Some 15 or so years ago, a book on RFID (radio frequency identification) chips (“tags”) by Katherine Albrecht and Liz McIntyre was published. I don’t know about McIntyre’s beliefs; Albrecht is a Christian and views RFID as the “mark of the beast.” Belief in sky spooks aside, Albrecht was correct (and had also been years earlier) in her investigations and reports of RFID use. Verifiably, the chips/tags have been embedded in clothing, food package labels, students’ ID tags, etc. She says (I don’t know; have no way of knowing) that they’ve also been embedded in car tires, certain roads, and (if I remember right) toll booths; and that this is intended to give mileage estimates for taxation – and that coupled with GPS, it will give detailed information on one’s habits and whereabouts. — As if we needed to be snooped on further by marketeers and wannabe bullies who don’t like dissenters. Snort.

          I haven’t kept up with what Albrecht is doing now, but Buttigieg’s mouthings brought her to mind again.

          As to others’ remarks about Buttigieg being groomed for 2024 — when will Democrats learn that religion, gender, ethnicity, and sexual orientation are Not criteria for holding office (especially when the touted one, like Pete, is a racist). I’ll take expertise and compassion over ‘token diversity’ every time.

    3. Geo

      “I’m hearing a lot of appetite to make sure that there are sustainable funding streams,” Buttigieg said. A mileage tax “shows a lot of promise.”

      Beyond this being as dumb a political move as putting a tax on adopting puppies and feeding orphans, the implementation of this would be interesting. Will we have to track all driving miles for tax filings? Will their be milage counters required in cars? Toll booths installed across the whole nation?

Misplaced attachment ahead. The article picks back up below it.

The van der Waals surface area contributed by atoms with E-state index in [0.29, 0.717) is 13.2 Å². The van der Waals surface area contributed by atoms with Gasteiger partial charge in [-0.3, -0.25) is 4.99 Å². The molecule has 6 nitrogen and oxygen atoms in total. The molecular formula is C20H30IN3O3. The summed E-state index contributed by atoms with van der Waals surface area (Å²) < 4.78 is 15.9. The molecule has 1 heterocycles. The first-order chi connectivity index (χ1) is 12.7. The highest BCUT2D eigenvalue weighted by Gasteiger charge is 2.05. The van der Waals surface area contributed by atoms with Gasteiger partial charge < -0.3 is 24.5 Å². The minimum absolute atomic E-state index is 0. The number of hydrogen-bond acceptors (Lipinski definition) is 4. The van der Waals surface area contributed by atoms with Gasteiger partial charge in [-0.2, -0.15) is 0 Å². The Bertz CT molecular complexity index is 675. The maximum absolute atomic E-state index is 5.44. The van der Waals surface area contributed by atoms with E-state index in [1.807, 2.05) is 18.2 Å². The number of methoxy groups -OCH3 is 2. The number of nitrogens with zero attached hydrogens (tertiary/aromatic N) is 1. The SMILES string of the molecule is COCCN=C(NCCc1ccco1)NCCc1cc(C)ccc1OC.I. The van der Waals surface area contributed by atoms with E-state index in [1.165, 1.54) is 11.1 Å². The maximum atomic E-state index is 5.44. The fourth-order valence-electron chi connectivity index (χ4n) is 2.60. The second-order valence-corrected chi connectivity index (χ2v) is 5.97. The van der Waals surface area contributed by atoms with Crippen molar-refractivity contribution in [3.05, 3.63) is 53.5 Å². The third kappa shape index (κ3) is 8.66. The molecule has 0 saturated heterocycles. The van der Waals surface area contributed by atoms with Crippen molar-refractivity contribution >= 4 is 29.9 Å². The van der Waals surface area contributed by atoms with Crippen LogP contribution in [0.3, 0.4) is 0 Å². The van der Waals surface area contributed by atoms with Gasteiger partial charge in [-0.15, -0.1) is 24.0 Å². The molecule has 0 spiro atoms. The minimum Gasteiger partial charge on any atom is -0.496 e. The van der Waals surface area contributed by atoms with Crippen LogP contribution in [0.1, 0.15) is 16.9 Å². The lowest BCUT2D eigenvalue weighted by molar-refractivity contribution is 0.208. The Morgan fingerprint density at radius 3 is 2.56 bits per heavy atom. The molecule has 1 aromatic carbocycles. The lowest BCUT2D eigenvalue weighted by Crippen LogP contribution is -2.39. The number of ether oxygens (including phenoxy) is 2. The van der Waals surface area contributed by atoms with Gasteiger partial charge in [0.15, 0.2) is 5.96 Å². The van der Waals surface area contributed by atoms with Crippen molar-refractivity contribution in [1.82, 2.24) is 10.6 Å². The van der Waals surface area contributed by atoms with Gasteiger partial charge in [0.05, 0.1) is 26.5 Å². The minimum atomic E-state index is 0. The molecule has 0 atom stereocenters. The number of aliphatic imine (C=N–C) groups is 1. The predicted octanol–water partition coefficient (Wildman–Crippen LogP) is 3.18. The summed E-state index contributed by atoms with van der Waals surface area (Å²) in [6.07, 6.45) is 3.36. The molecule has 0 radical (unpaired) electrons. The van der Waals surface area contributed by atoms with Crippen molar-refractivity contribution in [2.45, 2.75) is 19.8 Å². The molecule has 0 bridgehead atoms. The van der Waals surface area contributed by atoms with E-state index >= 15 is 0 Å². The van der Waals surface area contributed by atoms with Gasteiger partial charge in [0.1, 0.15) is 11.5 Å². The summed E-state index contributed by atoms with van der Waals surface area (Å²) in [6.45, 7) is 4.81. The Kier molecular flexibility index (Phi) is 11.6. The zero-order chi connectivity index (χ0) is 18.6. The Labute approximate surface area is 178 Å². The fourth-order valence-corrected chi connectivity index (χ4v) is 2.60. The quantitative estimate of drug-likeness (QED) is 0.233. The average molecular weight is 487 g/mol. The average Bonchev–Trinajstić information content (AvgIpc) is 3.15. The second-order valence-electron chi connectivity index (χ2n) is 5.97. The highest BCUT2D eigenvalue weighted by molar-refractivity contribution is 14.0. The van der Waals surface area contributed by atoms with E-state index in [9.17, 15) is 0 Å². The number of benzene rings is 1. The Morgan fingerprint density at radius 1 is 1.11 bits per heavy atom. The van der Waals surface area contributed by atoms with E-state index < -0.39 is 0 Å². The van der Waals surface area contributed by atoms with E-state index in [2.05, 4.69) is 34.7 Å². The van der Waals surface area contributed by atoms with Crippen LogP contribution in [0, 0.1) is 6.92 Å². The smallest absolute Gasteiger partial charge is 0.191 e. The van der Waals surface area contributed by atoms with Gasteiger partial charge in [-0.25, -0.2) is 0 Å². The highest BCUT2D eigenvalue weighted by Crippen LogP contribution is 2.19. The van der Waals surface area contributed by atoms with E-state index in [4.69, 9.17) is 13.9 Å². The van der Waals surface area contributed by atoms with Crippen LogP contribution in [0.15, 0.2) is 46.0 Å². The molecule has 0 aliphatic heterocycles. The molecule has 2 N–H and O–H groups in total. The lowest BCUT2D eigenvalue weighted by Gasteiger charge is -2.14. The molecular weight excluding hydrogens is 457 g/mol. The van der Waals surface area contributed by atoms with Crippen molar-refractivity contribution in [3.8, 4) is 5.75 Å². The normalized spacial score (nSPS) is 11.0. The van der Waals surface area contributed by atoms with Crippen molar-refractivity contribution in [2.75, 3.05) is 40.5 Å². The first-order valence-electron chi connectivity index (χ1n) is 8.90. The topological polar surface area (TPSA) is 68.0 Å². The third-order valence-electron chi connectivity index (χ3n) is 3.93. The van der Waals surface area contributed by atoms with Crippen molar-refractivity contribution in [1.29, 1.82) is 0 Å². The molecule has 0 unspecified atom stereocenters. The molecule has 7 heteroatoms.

I’m sure the fine folks at McKinsey have some great ideas to implement this scheme!

      Leave it to Buttiegieg to find a way to give the GOP their winning 2022/24 campaign message, alienate rural and suburban voters, punishes the poor for not being able to afford prime real estate, push a policy that resembles the worst fearmongering about the GND to cripple it’s support, and all for a plan that’s implementation is all but impossible due to its complexity and intrusiveness. He truly is a master moron.

      Call it the “Access to Driving Act”.

        1. Geo

          Ha! Yeah, that line stood out as the real kicker. A return to the Obama era “shared sacrifice” Catfood Commission austerity talk.

          1. Henry Moon Pie

            They’re shopping the bonds. Billionaires understand turnpikes, and Butti will be turning the entire nation into one big turnpike.

            That said, we must do something yesterday (as in 30 years ago) about the miles being driven. Let’s spend money on tearing up roads rather than building them.

        2. Anthony G Stegman

          B. must mean that he is hearing growling. When I’m a hungry my stomach growls. I also have a good appetite. So…hearing appetite actually means hearing the stomach growl. Or at least some kind of growl. If B. pushes his plan he can expect to hear more growling.

      1. wadge22

        Currently crimes: altering car odometer, falsifying DMV paperwork or tax documents.

        It should be doable without too much fuss. Dial up and publicize enforcement if widespread fraud becomes an issue.

        Not to say that this isn’t a horrible idea, or that it wouldn’t/won’t be used as an excuse to justify increased rent and surveillance. But it shouldn’t actually have to in order to work.


        I don’t know a better solution, though, and status quo seems to be bad for… well everything.

        I drive (under 3000 miles yearly total) a Geo metro and a mazda miata that both would otherwise (probably should already) be shredded and melted. How should my (environmental and/or infrastructure) use costs differ from someone in an F250, or a Q8 traded in every 1.5 yearly? Or a tesla, or a prius?
        Or a handyman with an E350? How about if the ford is muddy and dented (people seem to keep track of that…)? How about if the audi driver is a chauffer? A realtor?
        How about if my miata is all suped up? How about if my metro is electric converted?